To the Yale Community,
I write on the occasion of Earth Day, as more than 150 countries prepare to sign the Paris Agreement on climate change during a high-level ceremony at the United Nations. We are honored that so many Yale students, faculty, and alumni have participated in these negotiations and related advocacy to address the urgent need for global climate action.
Earth Day is a time to reflect on what we can do to ensure a sustainable world. On August 27, 2014, I highlighted a number of ways in which Yale could lead by example in developing effective climate change solutions through its teaching and research, its internal sustainability practices, its inspiration to peer institutions, and its investment practices. As outlined below, Yale’s efforts in these areas, especially during the past two years, have been exceptional.
Yale is one of the world’s premier destinations for aspiring leaders in environmental science, management, law, and policy. I encourage you to consider the extraordinary research on climate change that occurs at our School of Forestry & Environmental Studies, as well as at the more than fifteen institutes, centers, and programs directly linked to the study and promotion of the environment across the university. Yale’s most important contributions will continue to emerge from our academic endeavors and from the outstanding work of our faculty and alumni.
Yale’s leadership in research, teaching, and practice related to sustainability is second to none. We have demonstrated significant progress on the new sustainability initiatives that were announced in 2014. Each of these initiatives—which include a $21 million capital investment in energy efficiency, a program of Green Innovation Fellowships, and the expanded deployment of renewable energy on campus—involves students and faculty, enabling academic expertise to enhance the university’s operations.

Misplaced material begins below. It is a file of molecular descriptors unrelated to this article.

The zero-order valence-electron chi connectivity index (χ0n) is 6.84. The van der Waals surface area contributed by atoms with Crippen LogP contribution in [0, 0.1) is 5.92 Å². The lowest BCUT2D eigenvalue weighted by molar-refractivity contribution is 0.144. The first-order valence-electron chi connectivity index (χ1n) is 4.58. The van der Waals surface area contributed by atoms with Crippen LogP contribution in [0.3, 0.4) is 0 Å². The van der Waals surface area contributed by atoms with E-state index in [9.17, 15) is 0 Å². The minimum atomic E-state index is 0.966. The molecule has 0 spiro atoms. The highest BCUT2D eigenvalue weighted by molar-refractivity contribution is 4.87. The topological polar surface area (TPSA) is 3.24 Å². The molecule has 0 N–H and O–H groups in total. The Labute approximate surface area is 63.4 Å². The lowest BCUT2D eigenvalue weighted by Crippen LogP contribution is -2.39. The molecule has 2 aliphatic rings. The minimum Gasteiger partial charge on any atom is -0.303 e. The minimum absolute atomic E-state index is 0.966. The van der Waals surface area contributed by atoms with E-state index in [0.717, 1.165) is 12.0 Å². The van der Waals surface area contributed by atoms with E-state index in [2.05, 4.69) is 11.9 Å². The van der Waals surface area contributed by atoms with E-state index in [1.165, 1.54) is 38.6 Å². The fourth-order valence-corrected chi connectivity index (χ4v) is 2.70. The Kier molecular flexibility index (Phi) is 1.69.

In particular, Yale’s pursuit of innovative solutions to promote environmental sustainability—through a carbon pricing pilot program, and through Chief Investment Officer David Swensen’s letter to external fund managers encouraging them to consider the risks of climate change in their portfolio decisions—has recently garnered global recognition from the highest levels of the United Nations, World Bank, and International Monetary Fund.
It is clear that this 2014 letter from the Yale Investments Office has yielded meaningful results. Fund managers who once held positions inconsistent with the principles outlined in the letter—such as holdings in the thermal coal mining and oil sands production industries—have sold their investments. There also have been no new investments in greenhouse gas-intensive energy companies. This economic-based approach to evaluating the investment risks of climate change leads to more thoughtful consideration of investment opportunities, higher quality and lower risk portfolios for Yale, and better environmental outcomes for the world.
Nevertheless, Yale is not content with the status quo. The pursuit of excellence is part of our DNA, and it has helped make Yale a leader for the past three centuries. On Earth Day—and every day—I hope each member of our community will consider what else we can do, as concerned global citizens, to mitigate the consequences of climate change.
President and Chris Argyris Professor of Psychology